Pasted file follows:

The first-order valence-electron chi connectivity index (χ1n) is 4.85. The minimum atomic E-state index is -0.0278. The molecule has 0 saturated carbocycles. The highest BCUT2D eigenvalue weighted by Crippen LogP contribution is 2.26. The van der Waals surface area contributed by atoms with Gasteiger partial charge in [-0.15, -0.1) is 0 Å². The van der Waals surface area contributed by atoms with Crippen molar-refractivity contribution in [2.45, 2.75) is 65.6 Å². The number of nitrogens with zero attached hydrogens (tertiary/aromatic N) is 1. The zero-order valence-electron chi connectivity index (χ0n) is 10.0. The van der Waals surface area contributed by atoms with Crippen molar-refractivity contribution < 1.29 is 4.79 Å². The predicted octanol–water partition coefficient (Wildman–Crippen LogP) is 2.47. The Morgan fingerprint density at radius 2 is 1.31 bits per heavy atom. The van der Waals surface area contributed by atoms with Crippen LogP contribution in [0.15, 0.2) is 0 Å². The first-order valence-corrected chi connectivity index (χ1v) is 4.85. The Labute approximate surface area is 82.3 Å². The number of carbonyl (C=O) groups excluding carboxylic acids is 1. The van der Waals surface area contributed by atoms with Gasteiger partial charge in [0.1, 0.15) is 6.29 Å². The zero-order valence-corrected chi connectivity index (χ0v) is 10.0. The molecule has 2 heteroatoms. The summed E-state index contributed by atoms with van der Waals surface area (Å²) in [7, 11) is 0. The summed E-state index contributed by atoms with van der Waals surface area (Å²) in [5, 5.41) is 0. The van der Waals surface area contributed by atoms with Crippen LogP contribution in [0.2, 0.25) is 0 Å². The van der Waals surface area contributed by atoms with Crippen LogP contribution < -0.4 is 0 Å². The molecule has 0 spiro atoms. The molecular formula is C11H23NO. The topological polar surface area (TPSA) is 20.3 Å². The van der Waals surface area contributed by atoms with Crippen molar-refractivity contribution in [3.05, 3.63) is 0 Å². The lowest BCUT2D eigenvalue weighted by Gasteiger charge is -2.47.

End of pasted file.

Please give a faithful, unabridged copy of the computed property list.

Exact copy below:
The first-order valence-electron chi connectivity index (χ1n) is 4.85. The minimum atomic E-state index is -0.0278. The molecule has 0 saturated carbocycles. The highest BCUT2D eigenvalue weighted by Crippen LogP contribution is 2.26. The van der Waals surface area contributed by atoms with Gasteiger partial charge in [-0.15, -0.1) is 0 Å². The van der Waals surface area contributed by atoms with Crippen molar-refractivity contribution in [2.45, 2.75) is 65.6 Å². The number of nitrogens with zero attached hydrogens (tertiary/aromatic N) is 1. The zero-order valence-electron chi connectivity index (χ0n) is 10.0. The van der Waals surface area contributed by atoms with Crippen molar-refractivity contribution < 1.29 is 4.79 Å². The predicted octanol–water partition coefficient (Wildman–Crippen LogP) is 2.47. The Morgan fingerprint density at radius 2 is 1.31 bits per heavy atom. The van der Waals surface area contributed by atoms with Crippen LogP contribution in [0.15, 0.2) is 0 Å². The first-order valence-corrected chi connectivity index (χ1v) is 4.85. The Labute approximate surface area is 82.3 Å². The number of carbonyl (C=O) groups excluding carboxylic acids is 1. The van der Waals surface area contributed by atoms with Gasteiger partial charge in [0.1, 0.15) is 6.29 Å². The zero-order valence-corrected chi connectivity index (χ0v) is 10.0. The molecule has 2 heteroatoms. The summed E-state index contributed by atoms with van der Waals surface area (Å²) in [7, 11) is 0. The summed E-state index contributed by atoms with van der Waals surface area (Å²) in [5, 5.41) is 0. The van der Waals surface area contributed by atoms with Crippen LogP contribution in [0.2, 0.25) is 0 Å². The van der Waals surface area contributed by atoms with Crippen LogP contribution < -0.4 is 0 Å². The molecule has 0 spiro atoms. The molecular formula is C11H23NO. The topological polar surface area (TPSA) is 20.3 Å². The van der Waals surface area contributed by atoms with Crippen molar-refractivity contribution in [3.05, 3.63) is 0 Å². The lowest BCUT2D eigenvalue weighted by Gasteiger charge is -2.47.